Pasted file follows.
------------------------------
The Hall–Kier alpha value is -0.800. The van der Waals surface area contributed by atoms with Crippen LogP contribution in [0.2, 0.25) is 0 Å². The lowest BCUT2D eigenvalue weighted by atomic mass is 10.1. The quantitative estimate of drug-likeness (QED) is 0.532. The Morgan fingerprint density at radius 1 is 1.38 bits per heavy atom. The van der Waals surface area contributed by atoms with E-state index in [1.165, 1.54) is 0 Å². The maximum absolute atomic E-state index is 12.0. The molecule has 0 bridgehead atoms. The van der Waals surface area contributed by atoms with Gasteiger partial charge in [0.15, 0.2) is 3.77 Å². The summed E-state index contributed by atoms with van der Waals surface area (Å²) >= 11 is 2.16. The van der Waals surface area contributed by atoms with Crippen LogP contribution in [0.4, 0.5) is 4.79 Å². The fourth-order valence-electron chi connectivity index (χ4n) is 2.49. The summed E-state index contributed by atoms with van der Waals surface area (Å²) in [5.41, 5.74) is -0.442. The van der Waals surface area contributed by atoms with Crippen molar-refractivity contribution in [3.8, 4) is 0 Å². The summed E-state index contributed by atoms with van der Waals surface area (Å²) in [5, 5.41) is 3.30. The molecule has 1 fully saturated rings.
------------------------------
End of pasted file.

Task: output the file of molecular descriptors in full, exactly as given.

The Hall–Kier alpha value is -0.800. The van der Waals surface area contributed by atoms with Crippen LogP contribution in [0.2, 0.25) is 0 Å². The lowest BCUT2D eigenvalue weighted by atomic mass is 10.1. The quantitative estimate of drug-likeness (QED) is 0.532. The Morgan fingerprint density at radius 1 is 1.38 bits per heavy atom. The van der Waals surface area contributed by atoms with E-state index in [1.165, 1.54) is 0 Å². The maximum absolute atomic E-state index is 12.0. The molecule has 0 bridgehead atoms. The van der Waals surface area contributed by atoms with Gasteiger partial charge in [0.15, 0.2) is 3.77 Å². The summed E-state index contributed by atoms with van der Waals surface area (Å²) >= 11 is 2.16. The van der Waals surface area contributed by atoms with Crippen LogP contribution in [0.4, 0.5) is 4.79 Å². The fourth-order valence-electron chi connectivity index (χ4n) is 2.49. The summed E-state index contributed by atoms with van der Waals surface area (Å²) in [5.41, 5.74) is -0.442. The van der Waals surface area contributed by atoms with Crippen molar-refractivity contribution in [3.8, 4) is 0 Å². The summed E-state index contributed by atoms with van der Waals surface area (Å²) in [5, 5.41) is 3.30. The molecule has 1 fully saturated rings.